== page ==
Economic Outlook Among Small Businesses Improves

There's more good news on Main Street, it seems. More than half (56 percent) of business owners feel good about their prospects for the next six months, up 8 points from the fall, according to the American Express OPEN Small Business Monitor.

In the semi-annual survey, 35 percent of employers also said they plan to hire full or part-time workers during that time. Even though 44 percent still plan to freeze hiring or cut back, that represents 17-point drop since the fall.

While 31 percent of those surveyed are most concerned with maintaining their current business, 29 percent are still focused on growing new customers and revenue.

"While small-business owners are more optimistic about the economic recovery, they are not turning a blind eye to the uncertainty that lingers," Susan Sobbott, president of American Express OPEN, said in a statement. "They are waiting for more proof that the recovery is real and sustainable before investing heavily in growth initiatives."

Most businesses plan to take a closer look at their customer service, as 46 percent said that keeping current clients and increasing customer demand is a top priority. In order to create a good working environment, 57 percent of business owners said they train their staff themselves, while others enlist senior staff members or outside training for the task. In order to keep employees happy, 59 percent of businesses are offering benefits, up from 49 percent last fall.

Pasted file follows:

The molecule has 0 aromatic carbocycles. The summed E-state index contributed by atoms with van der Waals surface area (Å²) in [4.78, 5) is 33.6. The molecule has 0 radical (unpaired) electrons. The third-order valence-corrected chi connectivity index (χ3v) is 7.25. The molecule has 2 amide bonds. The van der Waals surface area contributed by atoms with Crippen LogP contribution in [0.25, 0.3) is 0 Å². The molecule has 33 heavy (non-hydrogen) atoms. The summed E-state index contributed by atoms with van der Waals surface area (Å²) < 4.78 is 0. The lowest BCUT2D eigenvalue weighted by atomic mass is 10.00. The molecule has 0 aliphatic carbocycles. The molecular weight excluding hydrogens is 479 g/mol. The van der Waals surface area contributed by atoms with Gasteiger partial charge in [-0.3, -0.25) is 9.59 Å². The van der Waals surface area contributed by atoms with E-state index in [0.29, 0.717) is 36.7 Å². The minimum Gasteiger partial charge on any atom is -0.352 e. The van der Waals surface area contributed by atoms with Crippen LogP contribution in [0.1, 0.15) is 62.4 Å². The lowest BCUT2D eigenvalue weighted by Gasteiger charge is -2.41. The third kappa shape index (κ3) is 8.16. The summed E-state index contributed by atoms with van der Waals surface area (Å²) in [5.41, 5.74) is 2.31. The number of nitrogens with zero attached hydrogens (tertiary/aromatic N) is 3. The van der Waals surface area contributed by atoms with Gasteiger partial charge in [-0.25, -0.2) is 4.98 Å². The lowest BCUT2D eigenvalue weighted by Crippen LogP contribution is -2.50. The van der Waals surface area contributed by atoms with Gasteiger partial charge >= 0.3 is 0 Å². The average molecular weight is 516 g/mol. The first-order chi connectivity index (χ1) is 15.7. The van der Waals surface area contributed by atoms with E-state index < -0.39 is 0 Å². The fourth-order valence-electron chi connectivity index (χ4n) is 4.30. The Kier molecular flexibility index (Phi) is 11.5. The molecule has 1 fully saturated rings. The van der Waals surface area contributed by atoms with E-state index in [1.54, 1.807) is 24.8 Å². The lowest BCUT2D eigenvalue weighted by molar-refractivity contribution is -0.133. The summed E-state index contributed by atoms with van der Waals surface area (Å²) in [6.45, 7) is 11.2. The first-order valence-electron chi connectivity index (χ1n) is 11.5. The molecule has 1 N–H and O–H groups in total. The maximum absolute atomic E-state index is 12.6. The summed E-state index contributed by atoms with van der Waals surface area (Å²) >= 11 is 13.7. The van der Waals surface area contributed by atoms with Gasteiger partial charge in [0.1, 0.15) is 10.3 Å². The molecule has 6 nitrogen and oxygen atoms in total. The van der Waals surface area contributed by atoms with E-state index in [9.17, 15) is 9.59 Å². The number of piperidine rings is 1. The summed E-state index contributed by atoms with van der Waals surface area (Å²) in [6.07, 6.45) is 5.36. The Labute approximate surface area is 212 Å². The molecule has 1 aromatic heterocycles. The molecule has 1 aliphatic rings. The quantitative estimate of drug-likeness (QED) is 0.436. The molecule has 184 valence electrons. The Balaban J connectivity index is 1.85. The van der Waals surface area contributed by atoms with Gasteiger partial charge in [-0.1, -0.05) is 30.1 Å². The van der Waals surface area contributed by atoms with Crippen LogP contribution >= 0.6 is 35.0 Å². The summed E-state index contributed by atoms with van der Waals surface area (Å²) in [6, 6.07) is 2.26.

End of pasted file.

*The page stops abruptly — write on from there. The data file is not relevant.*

While growth isn't at the top of the priority list, more than half of business owners have invested in low-cost marketing methods like social media to help grow their business and stay in touch with customers. Some 38 percent are using Facebook, with Google+ and LinkedIn rounding out the top three. Still, most businesses don't feel a social media presence is completely necessary for business success, with only 27 percent seeing the real value in it.

In the current election year, business owners cited their greatest concerns, including tax cuts, access to capital and the ability to hire more staff. However, 33 percent felt that tax relief was the most pressing issue that President Obama and Congress need to address.